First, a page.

Once upon a time, hotels attracted travelers with the promise of nice beds, fluffy robes, happening bars and restaurants and modern rooms. These days, there’s one amenity that all guests – and athletes are no exception – ask about first: the quality and cost of a hotel’s telecommunications infrastructure.
A recent report issued by NYU’s School of Professional Studies predicted that the U.S. lodging industry will spend a record $6.4 billion on capital expenditures this year alone, and the lion’s share of that money will go to improving Internet service. On average, each hotel in the U.S. will spend about $40,000 upgrading telecom amenities.
In years past, a hotel’s connectivity applied only to business travelers who needed a place to plug in a laptop to check e-mails, log in to desktop computers or polish presentations. With nearly all national and world travelers carrying some Internet-enabled digital device these days – a smartphone, a tablet or a laptop – hotels hoping to attract vacationers or sports tourists need to be just as ready to provide service at least as good as these travelers can find in their own living rooms.
“It is one of the more common capital expenditures,” Bjorn Hanson, the NYU clinical professor who authored the study, told USA Today. "The investment has been more about customer satisfaction than any enhancing of revenue. Whether people are paying for it or not, if they can't get access or keep getting bounced off, it's a 'dissatisfier.’”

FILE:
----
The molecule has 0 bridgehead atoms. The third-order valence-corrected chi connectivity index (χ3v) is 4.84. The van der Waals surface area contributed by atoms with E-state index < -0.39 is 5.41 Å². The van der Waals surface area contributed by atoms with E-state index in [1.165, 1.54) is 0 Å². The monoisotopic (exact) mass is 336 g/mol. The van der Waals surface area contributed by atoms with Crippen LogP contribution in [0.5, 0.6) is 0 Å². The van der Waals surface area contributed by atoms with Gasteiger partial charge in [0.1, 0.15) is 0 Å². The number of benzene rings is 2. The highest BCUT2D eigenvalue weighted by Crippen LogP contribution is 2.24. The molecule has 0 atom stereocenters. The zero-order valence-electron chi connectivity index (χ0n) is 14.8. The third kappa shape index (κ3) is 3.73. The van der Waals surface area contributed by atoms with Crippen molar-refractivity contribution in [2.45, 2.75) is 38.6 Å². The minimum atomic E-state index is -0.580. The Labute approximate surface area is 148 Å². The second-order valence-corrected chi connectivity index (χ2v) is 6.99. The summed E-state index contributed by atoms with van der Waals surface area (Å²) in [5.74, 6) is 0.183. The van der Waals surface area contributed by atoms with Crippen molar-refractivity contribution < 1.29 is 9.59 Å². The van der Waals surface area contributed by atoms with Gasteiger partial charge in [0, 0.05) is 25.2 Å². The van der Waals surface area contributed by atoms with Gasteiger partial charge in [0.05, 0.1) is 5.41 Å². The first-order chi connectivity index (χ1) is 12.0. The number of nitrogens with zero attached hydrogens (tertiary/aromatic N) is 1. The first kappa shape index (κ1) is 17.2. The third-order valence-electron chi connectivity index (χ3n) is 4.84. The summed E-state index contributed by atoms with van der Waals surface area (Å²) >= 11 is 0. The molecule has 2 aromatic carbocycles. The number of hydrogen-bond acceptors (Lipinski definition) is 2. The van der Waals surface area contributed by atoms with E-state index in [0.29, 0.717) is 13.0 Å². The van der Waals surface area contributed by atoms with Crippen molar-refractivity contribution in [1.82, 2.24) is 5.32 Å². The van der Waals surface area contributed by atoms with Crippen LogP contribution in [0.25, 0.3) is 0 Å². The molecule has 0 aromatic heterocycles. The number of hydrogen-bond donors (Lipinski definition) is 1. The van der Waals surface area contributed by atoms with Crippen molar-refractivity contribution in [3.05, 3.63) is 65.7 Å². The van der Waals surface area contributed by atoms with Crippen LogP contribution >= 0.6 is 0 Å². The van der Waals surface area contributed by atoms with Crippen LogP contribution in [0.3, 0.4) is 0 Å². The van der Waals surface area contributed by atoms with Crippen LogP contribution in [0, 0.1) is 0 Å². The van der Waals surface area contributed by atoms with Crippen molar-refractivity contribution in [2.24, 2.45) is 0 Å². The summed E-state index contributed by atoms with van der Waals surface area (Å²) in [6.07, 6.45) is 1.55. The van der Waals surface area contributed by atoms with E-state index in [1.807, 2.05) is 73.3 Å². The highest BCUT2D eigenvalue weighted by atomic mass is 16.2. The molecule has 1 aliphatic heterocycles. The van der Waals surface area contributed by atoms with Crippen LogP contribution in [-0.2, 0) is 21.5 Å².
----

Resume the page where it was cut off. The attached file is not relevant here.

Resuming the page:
Having service bundled with the cost of the room – or negotiated for by the sports event planner – is a plus as well. With more athletes carrying phones and tablets, and with several people sharing a room, nobody wants to pay a per-device, per-person charge.
Hotels are looking to improve the number of access points, routers and wiring of the local area network so Internet connectivity is available nearly everywhere on the property. The days of putting WiFi into each room and calling the project done are long over. Business travelers may need to be connected while they roam the property.
Sports tourists may wish to keep their eyes on the results of preliminary games or matches while they take advantage of other amenities. Traveling families may hope to keep their kids’ boredom at bay during a long check-in process. For all these reasons, a hotel’s telecom infrastructure needs to be seamless and not a collection of 500 different mini networks. Sports travelers in particular are some of the most digitally connected people in the world, and many leagues, teams and sporting events use the mobile Web heavily to engage with fans and spectators.
“It’s pretty simple,'' Brennan Gildersleeve, Starwood Hotel’s VP of brand and guest technology told USA Today. “More and more guests are connecting more and more devices all while enjoying media-rich content. Our hotels are continually investing in WiFi improvements to satisfy this demand.”
Whether hotel guests pay for the privilege or not is another story. Many hotels offer only their most loyal guests free wireless connectivity while requiring less-frequent guests to pay for access with a credit card. Some of these hotels, conscious of the frequency of meetings by non-guests, offer a limited number of free wireless “hot spots.” Other hotels, looking for a chance to differentiate themselves from competitors, are offering free Internet access to all guests. (Hotel families under the Starwood brand are currently doing so.)
Whatever their reason for doing so, hotels need to be conscious of what they’re getting from their investments. What might seem like “enough bandwidth” today might fall laughably short in just a few years, as Internet traffic, and particularly mobile Internet traffic, are growing exponentially. For this reason, it’s wise for hotels to turn to modular solutions that can grow with them…and their guests.